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Home / Money / Personal Finance /  Are dividend-yielding stocks a better bet during a bear market?

High dividend-paying companies are generally mature firms with fewer reinvestment needs and steady cashflows. The important metric when evaluating a dividend-paying stock is the ‘dividend yield’. The dividend yield is calculated by dividing the annual dividend per share by its current market share. For example, if the annual dividend from a stock ‘X’ is 10 and the stock trades at 300, then the dividend yield of the stock ‘X’ is 3.3%. According to past years’ data, such companies tend to do better than other stocks during the bear markets. For example, during the last couple of bear phases in India, the Nifty Dividend Opportunities 50 Index outperformed the large-cap (Nifty 50, Nifty 100), as well as the broader market (Nifty 500) indices most of the time.

Nitin Shanbhag, senior executive group VP, investment products, Motilal Oswal Private Wealth, said, “In addition to providing consistent dividend yield, many dividend-paying stocks, typically, are part of defensive sectors that are likely to weather heightened volatility and economic downturn better than cyclical sectors" and so outperform during the bear markets. As of 29 April, the Nifty Dividend index is mostly made of companies from the IT and FMCG sectors, which are defensive in nature. Companies from the oil & gas, construction and mining sectors including PSU companies also constitute a good share in the index.

“Businesses that don’t need their profits and return them to shareholders in line with a clear pay-out policy are definitely safe-haven stocks. In bear markets, they provide a safety net and also are likely to offer a price gain opportunity when money chases safety," said Shyam Shekar, founder of ithought Financial Consulting LLP. But, relying on dividends as a substitute for regular income from fixed-income instruments may not be a good idea. Dividends are variable while the interest on bonds or fixed deposits is certain, with only the risk of default. Moreover in India, the dividend yields are not very attractive compared to the returns from, say, traditional fixed deposits, which are a safer option than equity. “In India, except in very rare cases, the average dividend yield was between 1% and 3.5% in the last 30-40 years. This is unlike what we see in the developed economies such as the US, where, as per the past data, the dividend yields are higher than the bank deposits," said Tanushree Banerjee, co-head of research at Equitymaster.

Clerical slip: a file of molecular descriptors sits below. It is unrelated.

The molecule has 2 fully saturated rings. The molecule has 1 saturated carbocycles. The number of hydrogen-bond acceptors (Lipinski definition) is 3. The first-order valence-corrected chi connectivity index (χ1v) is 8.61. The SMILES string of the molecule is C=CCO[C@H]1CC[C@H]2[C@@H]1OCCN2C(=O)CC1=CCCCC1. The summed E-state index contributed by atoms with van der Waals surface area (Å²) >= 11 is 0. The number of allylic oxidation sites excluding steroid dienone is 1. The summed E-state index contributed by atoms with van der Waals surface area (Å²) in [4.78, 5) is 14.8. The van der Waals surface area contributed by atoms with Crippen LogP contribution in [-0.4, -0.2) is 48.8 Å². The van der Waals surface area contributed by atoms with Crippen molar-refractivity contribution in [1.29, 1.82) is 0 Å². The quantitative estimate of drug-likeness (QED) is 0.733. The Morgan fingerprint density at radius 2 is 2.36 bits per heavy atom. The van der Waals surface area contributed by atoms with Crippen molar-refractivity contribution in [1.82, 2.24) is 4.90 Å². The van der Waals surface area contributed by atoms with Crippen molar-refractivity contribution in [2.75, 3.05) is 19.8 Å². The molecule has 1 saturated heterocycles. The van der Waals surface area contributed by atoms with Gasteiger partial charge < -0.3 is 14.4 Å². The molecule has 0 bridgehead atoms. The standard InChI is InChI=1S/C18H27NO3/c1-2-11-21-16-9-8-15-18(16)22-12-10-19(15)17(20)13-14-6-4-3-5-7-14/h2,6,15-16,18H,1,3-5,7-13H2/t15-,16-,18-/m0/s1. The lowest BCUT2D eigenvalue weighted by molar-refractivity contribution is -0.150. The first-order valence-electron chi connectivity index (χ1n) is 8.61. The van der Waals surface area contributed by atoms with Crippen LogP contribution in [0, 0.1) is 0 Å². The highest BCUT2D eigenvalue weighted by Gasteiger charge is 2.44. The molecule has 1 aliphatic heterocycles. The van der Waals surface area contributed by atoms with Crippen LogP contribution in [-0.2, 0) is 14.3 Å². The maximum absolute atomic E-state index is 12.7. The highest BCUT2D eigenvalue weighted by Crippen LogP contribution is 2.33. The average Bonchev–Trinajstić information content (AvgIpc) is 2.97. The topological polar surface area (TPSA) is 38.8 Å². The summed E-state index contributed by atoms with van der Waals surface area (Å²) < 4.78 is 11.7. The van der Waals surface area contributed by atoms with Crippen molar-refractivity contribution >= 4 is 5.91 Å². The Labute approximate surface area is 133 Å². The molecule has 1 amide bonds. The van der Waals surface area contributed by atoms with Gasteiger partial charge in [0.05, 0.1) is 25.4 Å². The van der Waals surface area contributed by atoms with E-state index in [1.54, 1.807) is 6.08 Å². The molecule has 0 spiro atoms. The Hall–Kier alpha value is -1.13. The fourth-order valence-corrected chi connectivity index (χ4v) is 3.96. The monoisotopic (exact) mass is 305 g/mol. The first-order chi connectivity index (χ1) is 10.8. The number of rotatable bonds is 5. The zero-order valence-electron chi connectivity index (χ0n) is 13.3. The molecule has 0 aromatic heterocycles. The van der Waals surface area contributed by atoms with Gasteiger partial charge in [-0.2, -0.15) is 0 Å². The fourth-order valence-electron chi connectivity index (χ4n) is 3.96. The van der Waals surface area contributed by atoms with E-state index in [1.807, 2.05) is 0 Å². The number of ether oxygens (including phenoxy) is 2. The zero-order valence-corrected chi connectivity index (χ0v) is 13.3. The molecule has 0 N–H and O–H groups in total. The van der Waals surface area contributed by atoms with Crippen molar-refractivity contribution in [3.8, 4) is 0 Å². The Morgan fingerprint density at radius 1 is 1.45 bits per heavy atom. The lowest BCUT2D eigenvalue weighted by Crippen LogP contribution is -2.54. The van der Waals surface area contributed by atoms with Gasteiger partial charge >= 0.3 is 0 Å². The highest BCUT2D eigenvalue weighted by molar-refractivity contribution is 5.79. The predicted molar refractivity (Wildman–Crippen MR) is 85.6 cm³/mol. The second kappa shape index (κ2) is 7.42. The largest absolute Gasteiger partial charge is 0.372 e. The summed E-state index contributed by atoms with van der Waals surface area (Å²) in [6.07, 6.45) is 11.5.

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Dividend-yielding stocks may also underperform when the market bounces back or during a bull market when growth stocks are favoured the most by investors. Further, dividends are not a very tax-efficient way of earning returns. Dividends earned by an investors are taxable at their slab rate (TDS applicable). But returns in the form of capital appreciation from a stock attract 10% capital gains tax above 1 lakh sold after a 1-year holding period.

When screening for dividend-paying stocks, a higher dividend yield with a consistent dividend pay-out policy is preferred. “When a company has a higher dividend yield, it typically means the valuations of the company are not very expensive," said Banerjee. This can be seen in the graph which depicts the inverse relationship between the valuations (represented by the price-earnings ratio) and dividend yields. “Currently, the dividend yields are higher than the average, but not like a bear market high," added Banerjee. “It is always a good time to invest when dividend yields rise in such stocks," said Shekhar of ithought Financial Consulting. Having said that, experts also caution investors about selecting stocks based on just dividend yields since a lot of variables impact this metric.

Dividend-yield funds

One can also consider taking exposure to the dividend companies via dividend-yield funds, which invest at least 65% of the total assets in the dividend-yielding stocks. There are five dividend-yield funds with at least 5-year track record. The performance of most of these funds, though, has not been very impressive. Only Templeton India Equity Income Fund was able to beat the benchmark - Nifty Dividend Opportunities 50 TRI index (Tier 1) - in the short and long-term time periods. Note that, dividend yield funds are not the same as the dividend option (Income distribution cum Capital withdrawal option) of mutual fund schemes, under which the profits from investments are redistributed to the unitholders periodically. If you choose the ‘growth’ option of a dividend yield fund, the dividends earned on investments will be reinvested by the fund. Dividend yield funds are also tax-efficient as the gains are taxed as capital gains at the time of redemption.

Conclusion

Exposure to dividend-yielding stocks should be considered for downside protection rather than to maximize returns or for regular income. Also, factor in the taxation of dividends (at slab rate). Dividends yield funds are more tax efficient, but they have not had a good track record in beating benchmarks.

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